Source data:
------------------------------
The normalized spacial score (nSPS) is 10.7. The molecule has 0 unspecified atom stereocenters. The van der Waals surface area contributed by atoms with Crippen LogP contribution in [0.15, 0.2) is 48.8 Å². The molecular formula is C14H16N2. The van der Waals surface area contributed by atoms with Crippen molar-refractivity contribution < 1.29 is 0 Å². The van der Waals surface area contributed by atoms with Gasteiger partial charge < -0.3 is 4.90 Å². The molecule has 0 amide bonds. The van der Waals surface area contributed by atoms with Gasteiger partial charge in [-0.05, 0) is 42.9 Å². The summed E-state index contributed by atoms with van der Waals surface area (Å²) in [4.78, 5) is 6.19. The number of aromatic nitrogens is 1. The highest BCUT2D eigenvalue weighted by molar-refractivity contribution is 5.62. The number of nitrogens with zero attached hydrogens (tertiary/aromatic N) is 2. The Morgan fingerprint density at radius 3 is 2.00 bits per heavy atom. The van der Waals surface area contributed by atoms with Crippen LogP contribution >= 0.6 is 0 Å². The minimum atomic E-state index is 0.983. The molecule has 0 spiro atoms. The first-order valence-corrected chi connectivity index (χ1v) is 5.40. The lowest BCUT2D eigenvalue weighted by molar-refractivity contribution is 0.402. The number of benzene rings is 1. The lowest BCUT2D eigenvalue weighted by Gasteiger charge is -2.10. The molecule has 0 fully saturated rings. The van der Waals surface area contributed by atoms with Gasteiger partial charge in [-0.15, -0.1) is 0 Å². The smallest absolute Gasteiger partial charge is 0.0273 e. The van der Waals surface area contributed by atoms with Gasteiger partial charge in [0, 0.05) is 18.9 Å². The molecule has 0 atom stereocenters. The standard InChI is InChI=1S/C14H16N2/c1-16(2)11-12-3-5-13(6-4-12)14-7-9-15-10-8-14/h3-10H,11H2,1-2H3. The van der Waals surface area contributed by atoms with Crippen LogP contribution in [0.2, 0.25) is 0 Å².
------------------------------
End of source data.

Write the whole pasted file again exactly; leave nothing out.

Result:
The normalized spacial score (nSPS) is 10.7. The molecule has 0 unspecified atom stereocenters. The van der Waals surface area contributed by atoms with Crippen LogP contribution in [0.15, 0.2) is 48.8 Å². The molecular formula is C14H16N2. The van der Waals surface area contributed by atoms with Crippen molar-refractivity contribution < 1.29 is 0 Å². The van der Waals surface area contributed by atoms with Gasteiger partial charge < -0.3 is 4.90 Å². The molecule has 0 amide bonds. The van der Waals surface area contributed by atoms with Gasteiger partial charge in [-0.05, 0) is 42.9 Å². The summed E-state index contributed by atoms with van der Waals surface area (Å²) in [4.78, 5) is 6.19. The number of aromatic nitrogens is 1. The highest BCUT2D eigenvalue weighted by molar-refractivity contribution is 5.62. The number of nitrogens with zero attached hydrogens (tertiary/aromatic N) is 2. The Morgan fingerprint density at radius 3 is 2.00 bits per heavy atom. The van der Waals surface area contributed by atoms with Crippen LogP contribution >= 0.6 is 0 Å². The minimum atomic E-state index is 0.983. The molecule has 0 spiro atoms. The first-order valence-corrected chi connectivity index (χ1v) is 5.40. The lowest BCUT2D eigenvalue weighted by molar-refractivity contribution is 0.402. The number of benzene rings is 1. The lowest BCUT2D eigenvalue weighted by Gasteiger charge is -2.10. The molecule has 0 fully saturated rings. The van der Waals surface area contributed by atoms with Gasteiger partial charge in [-0.15, -0.1) is 0 Å². The smallest absolute Gasteiger partial charge is 0.0273 e. The van der Waals surface area contributed by atoms with Gasteiger partial charge in [0, 0.05) is 18.9 Å². The molecule has 0 atom stereocenters. The standard InChI is InChI=1S/C14H16N2/c1-16(2)11-12-3-5-13(6-4-12)14-7-9-15-10-8-14/h3-10H,11H2,1-2H3. The van der Waals surface area contributed by atoms with Crippen LogP contribution in [0.2, 0.25) is 0 Å².